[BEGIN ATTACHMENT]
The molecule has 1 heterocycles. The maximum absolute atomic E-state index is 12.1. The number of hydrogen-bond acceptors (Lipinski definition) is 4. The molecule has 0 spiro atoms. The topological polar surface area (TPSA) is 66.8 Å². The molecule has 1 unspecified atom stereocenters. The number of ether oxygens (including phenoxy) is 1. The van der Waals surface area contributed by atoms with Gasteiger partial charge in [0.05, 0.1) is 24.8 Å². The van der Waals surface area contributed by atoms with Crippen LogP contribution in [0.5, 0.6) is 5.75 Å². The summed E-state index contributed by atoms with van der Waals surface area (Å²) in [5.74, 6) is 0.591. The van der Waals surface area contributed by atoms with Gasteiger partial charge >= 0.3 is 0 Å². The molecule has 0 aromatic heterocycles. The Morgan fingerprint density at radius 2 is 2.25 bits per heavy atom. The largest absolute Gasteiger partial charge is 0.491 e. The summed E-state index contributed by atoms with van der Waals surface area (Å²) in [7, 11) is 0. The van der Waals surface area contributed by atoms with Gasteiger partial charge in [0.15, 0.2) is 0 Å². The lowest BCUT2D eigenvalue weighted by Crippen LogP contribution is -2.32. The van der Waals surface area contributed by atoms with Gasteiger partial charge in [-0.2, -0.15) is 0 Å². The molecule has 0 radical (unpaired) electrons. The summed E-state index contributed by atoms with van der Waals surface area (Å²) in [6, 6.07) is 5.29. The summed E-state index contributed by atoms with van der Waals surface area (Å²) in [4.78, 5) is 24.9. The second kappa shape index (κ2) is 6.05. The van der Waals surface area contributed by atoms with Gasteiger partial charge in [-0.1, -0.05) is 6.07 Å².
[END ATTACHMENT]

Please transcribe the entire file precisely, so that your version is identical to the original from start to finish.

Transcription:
The molecule has 1 heterocycles. The maximum absolute atomic E-state index is 12.1. The number of hydrogen-bond acceptors (Lipinski definition) is 4. The molecule has 0 spiro atoms. The topological polar surface area (TPSA) is 66.8 Å². The molecule has 1 unspecified atom stereocenters. The number of ether oxygens (including phenoxy) is 1. The van der Waals surface area contributed by atoms with Gasteiger partial charge in [0.05, 0.1) is 24.8 Å². The van der Waals surface area contributed by atoms with Crippen LogP contribution in [0.5, 0.6) is 5.75 Å². The summed E-state index contributed by atoms with van der Waals surface area (Å²) in [5.74, 6) is 0.591. The van der Waals surface area contributed by atoms with Gasteiger partial charge >= 0.3 is 0 Å². The molecule has 0 aromatic heterocycles. The Morgan fingerprint density at radius 2 is 2.25 bits per heavy atom. The largest absolute Gasteiger partial charge is 0.491 e. The summed E-state index contributed by atoms with van der Waals surface area (Å²) in [7, 11) is 0. The van der Waals surface area contributed by atoms with Gasteiger partial charge in [0.15, 0.2) is 0 Å². The lowest BCUT2D eigenvalue weighted by Crippen LogP contribution is -2.32. The van der Waals surface area contributed by atoms with Gasteiger partial charge in [-0.2, -0.15) is 0 Å². The molecule has 0 radical (unpaired) electrons. The summed E-state index contributed by atoms with van der Waals surface area (Å²) in [6, 6.07) is 5.29. The summed E-state index contributed by atoms with van der Waals surface area (Å²) in [4.78, 5) is 24.9. The second kappa shape index (κ2) is 6.05. The van der Waals surface area contributed by atoms with Gasteiger partial charge in [-0.1, -0.05) is 6.07 Å².